Mortgage Bonds are trading near unchanged levels as they try to produce gains for the 5th straight session. The recent gains have been due to the uncertainty surrounding the debt ceiling issues and the Fed’s future taper plans.
Today’s positive economic data from Weekly Jobless Claims and Gross Domestic Product had little impact on Bond trading, but Stocks are trading higher after the closely watched S&P 500 closed lower in each of the past 5 sessions.
I will continue to recommend a Floating stance, but in this fast moving market, sentiment can reverse in an instant. If anything changes, I will get back to you.
Initial Jobless Claims came in at 305k (325k expected) while continuing claims rose to 2823k (2818k expected). GDP QoQ came in at 2.5% (2.6% expected), Personal Consumption was 1.8% (1.9% expected) and Core PCE QoQ was 0.6% (0.8% expected). Later this morning Pending Home Sales will be out (-1% MoM and 6.3% YoY, expected).
Overnight, Asian equity markets rallied putting pressure on USTs early in the session. In the U.S., the market opened flat before selling-off after better than expected Jobless Claims which continue to beat expectations. Today is the last day of supply for the month (7-Year notes) and Monday will be both month-end and quarter-end. The House will also be voting on a spending bill that decides whether or not the Government “shuts down” on October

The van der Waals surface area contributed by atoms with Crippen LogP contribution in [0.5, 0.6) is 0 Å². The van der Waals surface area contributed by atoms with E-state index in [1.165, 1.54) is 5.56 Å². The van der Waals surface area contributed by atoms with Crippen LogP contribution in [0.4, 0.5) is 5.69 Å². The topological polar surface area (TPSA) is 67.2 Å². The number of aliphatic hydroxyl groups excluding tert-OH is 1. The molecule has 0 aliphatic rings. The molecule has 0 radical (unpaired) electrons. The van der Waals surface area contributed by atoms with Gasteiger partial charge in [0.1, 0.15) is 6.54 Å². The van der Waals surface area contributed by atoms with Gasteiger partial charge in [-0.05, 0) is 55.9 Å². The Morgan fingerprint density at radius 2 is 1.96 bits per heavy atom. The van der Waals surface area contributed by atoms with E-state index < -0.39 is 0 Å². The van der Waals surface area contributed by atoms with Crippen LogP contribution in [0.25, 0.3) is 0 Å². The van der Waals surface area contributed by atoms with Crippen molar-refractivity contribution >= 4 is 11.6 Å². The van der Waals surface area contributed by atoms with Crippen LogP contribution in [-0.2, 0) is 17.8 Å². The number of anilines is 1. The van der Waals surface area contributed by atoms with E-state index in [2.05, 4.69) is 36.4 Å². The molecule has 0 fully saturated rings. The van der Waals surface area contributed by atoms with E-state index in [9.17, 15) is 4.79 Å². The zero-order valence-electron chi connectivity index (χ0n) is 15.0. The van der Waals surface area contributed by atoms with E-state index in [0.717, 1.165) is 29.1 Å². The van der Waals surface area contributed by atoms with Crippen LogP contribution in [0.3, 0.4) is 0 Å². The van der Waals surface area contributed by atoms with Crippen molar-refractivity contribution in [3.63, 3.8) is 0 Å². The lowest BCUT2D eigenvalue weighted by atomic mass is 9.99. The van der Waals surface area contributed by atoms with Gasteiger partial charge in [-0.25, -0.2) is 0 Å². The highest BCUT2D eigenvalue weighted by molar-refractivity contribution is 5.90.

What happened yesterday?
Mortgage backed securities (MBS) gained +35 basis points from Tuesday’s close which caused 30 year fixed rates to move slightly lower.
Durable Goods Orders came in at 0.1% vs estimates that ranged from 0.0% to 0.2%. But the prior reading was revised downward to a dismal -8.2%. Still, it was an O.K. reading and close to expectations, the bond market was not materially impacted by this reading.
New Home Sales 421K vs est of 420K, this was a 7.9% gain from the much weaker prior period. This was not enough of a beat to materially impact pricing but it is good news that sales are up during a period of increasing mortgage rates.
5YR Treasury Auction results: $35B at 1.436% with a bid-to-cover of 2.67 vs recent avg 2.7, fairly decent demand but not a block buster. Not a big factor in rates either.
So, we had three events and none of them were enough of a variation to market expectations to influence bond prices. Yet, bond prices have steadily improved today…why?
Answer: Its the showdown on the shut down. Treasury Secretary Jack Lew stated today that we would run out of cash a little later than originally thought (October 17th). This could give everyone more time to negotiate an extension to keep the government open. But the market is still betting that there will be a government shut down and that is why MBS pricing is rising (better rates for you) and Treasury yields are falling.
Also, our friends overseas are helping to drive up our pricing (rates moving inversely…or lower – so that is good) as the European Central Bank (ECB) President Draghi has said they are ready to pump more cash into the banking system and are considering other stimulative measures.
Bottom line, rates are improving but not due to U.S. economic forces.